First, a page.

‘Twin Peaks’: David Lynch Talks About Reviving the Iconic Series

"Cable television is a new art house, and it’s good that it’s here," says Lynch, who talks Showtime, inspiration and the red room.

Jake Wardle, James Marshall and David Lynch behind the scenes of Twin Peaks. Photo: Suzanne Tenner/SHOWTIME
Courtesy Showtime

He dressed like a G-man.

When he arrived for his interview with Variety, David Lynch wore a black suit, a white shirt, a black tie, and wingtips. His hair was styled the same way as always, but what had once been jet black was now mostly white. The only pop of color on Lynch was incongruous; it emerged when he sat down for the interview. As he gestured while talking, a yellow plastic watch peeked out from the sleeve of his white shirt. It was the only item that didn’t make him look like his “Twin Peaks” character, FBI official Gordon Cole.

Lynch was as affable an interviewee as I’ve ever come across, but his answers were concise: His art may rely on the creation of a mysterious atmosphere, but in talking about his return to the world of “Twin Peaks,” he couldn’t have been more unequivocal and direct. When he disagreed with the premise of a question, which was not an uncommon occurrence, he did so in the friendliest possible way. The single longest answer  — and it was an impassioned one, at that — revolved around his thoughts on the state of non-tentpole cinema. 

The director is nothing if not attentive; he actually closed his eyes at several points in order to focus as completely as he could on his answers. At times, he would knead his hands together as he spoke, eyes closed, focused inward. That intensity seemed appropriate, given that he spoke about how his work is often inspired by images that float up from the deepest parts of his subconscious. Lynch doesn’t take credit for the existence of the strange moods and disjunctive tableaus that fill his work; he says he just channels what he sees, and puts that out into the world.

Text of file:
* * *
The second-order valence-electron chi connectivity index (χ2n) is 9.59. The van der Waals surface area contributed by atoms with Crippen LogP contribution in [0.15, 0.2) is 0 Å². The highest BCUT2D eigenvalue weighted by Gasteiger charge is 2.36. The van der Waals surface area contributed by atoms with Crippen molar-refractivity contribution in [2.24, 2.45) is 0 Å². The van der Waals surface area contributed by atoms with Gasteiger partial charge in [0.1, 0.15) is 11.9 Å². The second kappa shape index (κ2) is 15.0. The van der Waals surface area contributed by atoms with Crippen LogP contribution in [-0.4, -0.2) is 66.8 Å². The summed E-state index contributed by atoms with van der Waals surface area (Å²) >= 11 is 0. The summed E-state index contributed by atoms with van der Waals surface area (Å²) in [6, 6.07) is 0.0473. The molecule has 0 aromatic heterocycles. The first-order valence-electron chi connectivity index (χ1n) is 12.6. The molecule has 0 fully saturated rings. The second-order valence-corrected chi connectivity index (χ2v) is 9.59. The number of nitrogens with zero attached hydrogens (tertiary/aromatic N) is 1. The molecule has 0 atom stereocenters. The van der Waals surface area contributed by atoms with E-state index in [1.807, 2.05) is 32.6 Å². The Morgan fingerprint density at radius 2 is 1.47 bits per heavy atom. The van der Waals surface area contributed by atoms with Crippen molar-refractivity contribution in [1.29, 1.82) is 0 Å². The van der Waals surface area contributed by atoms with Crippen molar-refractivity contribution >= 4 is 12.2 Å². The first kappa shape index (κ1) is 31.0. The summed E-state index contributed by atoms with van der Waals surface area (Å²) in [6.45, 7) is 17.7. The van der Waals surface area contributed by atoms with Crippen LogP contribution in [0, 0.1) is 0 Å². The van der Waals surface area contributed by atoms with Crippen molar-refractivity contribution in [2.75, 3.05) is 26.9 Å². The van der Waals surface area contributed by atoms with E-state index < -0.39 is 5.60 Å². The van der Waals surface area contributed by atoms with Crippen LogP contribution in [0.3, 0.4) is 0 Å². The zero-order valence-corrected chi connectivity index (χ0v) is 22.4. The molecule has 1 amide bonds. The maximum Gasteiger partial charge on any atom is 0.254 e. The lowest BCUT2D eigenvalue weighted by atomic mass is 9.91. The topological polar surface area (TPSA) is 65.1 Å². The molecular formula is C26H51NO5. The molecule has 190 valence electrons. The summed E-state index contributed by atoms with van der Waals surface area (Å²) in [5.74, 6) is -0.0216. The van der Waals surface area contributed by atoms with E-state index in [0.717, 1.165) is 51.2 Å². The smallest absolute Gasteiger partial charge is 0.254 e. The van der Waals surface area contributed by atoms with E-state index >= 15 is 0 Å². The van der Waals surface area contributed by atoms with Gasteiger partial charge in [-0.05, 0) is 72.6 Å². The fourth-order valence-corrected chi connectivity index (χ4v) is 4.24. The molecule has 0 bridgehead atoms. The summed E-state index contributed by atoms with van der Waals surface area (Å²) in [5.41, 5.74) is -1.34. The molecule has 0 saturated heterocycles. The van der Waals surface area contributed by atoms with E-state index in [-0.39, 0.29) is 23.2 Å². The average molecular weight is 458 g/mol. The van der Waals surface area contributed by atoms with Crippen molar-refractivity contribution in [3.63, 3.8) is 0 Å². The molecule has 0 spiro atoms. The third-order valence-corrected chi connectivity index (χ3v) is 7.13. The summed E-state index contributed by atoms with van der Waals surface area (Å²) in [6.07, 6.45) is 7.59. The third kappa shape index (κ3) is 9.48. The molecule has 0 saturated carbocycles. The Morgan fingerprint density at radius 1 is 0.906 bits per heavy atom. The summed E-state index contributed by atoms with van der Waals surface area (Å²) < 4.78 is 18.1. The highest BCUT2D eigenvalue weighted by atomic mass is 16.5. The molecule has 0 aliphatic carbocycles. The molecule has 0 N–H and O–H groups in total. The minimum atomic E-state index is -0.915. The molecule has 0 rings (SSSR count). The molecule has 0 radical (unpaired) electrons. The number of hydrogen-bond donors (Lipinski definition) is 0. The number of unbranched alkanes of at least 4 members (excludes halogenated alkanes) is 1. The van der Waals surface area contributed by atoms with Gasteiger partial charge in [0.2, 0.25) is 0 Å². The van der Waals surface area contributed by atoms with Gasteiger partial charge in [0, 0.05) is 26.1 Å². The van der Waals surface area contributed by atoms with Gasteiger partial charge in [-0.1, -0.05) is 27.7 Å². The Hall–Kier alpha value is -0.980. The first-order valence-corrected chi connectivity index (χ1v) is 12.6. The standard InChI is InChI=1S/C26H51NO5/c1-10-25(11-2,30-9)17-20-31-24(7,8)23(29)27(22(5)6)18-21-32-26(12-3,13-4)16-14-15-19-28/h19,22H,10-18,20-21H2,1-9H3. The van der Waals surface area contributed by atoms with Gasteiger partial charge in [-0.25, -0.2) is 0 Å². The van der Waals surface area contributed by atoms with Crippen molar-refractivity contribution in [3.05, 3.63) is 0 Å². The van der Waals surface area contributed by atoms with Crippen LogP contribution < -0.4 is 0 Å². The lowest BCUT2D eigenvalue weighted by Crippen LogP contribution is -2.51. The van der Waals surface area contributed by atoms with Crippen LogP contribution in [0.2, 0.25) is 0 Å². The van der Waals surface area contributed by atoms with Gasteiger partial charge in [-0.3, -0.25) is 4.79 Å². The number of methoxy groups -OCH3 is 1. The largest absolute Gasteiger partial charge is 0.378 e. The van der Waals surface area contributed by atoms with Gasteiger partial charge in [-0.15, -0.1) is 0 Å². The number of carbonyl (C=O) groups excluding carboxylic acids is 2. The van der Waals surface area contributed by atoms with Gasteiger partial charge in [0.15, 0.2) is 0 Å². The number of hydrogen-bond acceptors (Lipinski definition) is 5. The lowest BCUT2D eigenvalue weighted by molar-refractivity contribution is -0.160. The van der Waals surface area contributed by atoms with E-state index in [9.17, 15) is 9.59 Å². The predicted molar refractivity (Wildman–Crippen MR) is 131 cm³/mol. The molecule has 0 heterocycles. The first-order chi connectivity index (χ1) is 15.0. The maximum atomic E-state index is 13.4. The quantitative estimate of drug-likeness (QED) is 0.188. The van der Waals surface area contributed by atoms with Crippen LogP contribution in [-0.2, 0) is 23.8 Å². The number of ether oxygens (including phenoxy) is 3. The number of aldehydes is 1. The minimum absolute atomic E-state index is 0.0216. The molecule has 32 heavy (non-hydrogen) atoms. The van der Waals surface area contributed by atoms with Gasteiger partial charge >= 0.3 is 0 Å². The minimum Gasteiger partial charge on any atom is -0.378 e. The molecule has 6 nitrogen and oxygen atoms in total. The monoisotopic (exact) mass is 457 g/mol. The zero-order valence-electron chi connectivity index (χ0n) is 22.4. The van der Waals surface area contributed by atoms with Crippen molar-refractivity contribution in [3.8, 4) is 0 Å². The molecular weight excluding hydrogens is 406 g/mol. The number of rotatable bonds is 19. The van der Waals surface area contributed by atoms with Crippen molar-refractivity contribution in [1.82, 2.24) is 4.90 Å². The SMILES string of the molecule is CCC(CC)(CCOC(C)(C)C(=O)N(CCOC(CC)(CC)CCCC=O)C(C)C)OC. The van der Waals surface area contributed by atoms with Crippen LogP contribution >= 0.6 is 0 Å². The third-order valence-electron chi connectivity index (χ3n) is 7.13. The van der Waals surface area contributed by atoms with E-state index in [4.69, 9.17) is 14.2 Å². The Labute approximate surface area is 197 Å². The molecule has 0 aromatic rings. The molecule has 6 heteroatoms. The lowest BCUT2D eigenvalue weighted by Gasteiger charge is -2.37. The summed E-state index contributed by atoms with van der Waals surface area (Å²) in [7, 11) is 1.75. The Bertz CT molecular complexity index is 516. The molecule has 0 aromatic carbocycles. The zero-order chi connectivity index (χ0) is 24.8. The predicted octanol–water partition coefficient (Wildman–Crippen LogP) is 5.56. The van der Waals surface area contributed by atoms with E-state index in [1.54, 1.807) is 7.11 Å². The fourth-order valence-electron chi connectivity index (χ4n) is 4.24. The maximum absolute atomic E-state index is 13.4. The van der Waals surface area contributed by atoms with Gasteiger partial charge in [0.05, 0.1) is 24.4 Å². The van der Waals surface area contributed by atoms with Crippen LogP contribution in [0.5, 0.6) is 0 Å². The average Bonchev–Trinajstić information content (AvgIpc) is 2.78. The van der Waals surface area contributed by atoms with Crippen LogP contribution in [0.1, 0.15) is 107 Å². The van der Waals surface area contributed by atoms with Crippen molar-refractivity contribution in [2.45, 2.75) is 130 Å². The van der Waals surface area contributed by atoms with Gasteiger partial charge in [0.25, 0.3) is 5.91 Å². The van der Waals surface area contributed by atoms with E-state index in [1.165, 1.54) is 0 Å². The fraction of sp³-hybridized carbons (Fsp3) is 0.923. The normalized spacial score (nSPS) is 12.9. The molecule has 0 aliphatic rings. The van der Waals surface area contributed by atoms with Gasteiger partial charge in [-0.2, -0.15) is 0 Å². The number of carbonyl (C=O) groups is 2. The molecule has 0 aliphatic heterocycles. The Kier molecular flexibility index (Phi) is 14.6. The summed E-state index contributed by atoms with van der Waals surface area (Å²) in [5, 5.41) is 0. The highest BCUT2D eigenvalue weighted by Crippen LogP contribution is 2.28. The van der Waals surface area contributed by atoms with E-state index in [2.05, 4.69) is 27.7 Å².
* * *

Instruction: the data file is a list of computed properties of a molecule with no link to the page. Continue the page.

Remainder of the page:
One more unequivocal thing: Lynch hates the idea of spoiling the experience of watching one of his creations. So in the conversation below, which was excerpted in this feature story on the drama’s return, there are no details about individual episodes of the “Twin Peaks” return, which arrived May 21 on Showtime.

When you’re on the set, are you a director who wants to have a very exact rendition of what you’ve envisioned?


Down to line readings?

Yeah, it has to be very specific, or it has to be something that works just as well. If it doesn’t work in the line of things, then you have to talk and adjust things.

Are you looking for the actors to collaborate with you and bring you an idea that they think might execute your vision?

Not really. You know, it’s mostly — they tune into pretty much to what it is, and if they don’t, it’s pretty quick to explain the thing. Then there’s some that are good and some that are great line readings. You just keep working until it feels correct to you.

Kyle MacLachlan has said that you have such a close working relationship that you often don’t even need to speak. Is that something that develops over time?

Yeah, I think so, but I think I’ve known a lot of people as long as Kyle. We’re real close and sort of on the same page. So if I have any kind of doubt, he’ll pick up on that and think about it and he’ll know why. He’ll play back in his head something and say, “Well, off we go again.” We don’t have to say anything.

Because he’s so in tune with what you’re going for?

Yeah, the character is a certain way and Kyle knows what that way is, so he knows if he veered off at any time.

When you were envisioning this return to “Twin Peaks” — actually, I’ll back up a bit. In a more general way, is it images that come to you?

No, an idea holds everything, really, if you analyze it. It comes in a burst. An idea comes in, and if you stop and think about it, it has sound, it has image, it has a mood, and it even has an indication of wardrobe, and knowing a character, or the way they speak, the words they say. A whole bunch of things can come in an instant.

When you began to consider returning to “Twin Peaks,” did you receive flashes of those things, and then it was a matter of finding ways to join them together?

Yeah. I work with Mark Frost, so we talk and we get ideas. We kick around those ideas, and they get more and more specific, and something starts talking to you, and they know the way they want to be, and then there it is.

When you say “they know,” you’re saying the characters know?

No, the ideas. You pick up on the way they want to be. That’s what I always say, it’s like fish. You don’t make the fish, you catch the fish. It’s like, that idea existed before you caught it, so in some strange way, we human beings, we don’t really do anything. We just translate ideas. The ideas come along and you just translate them.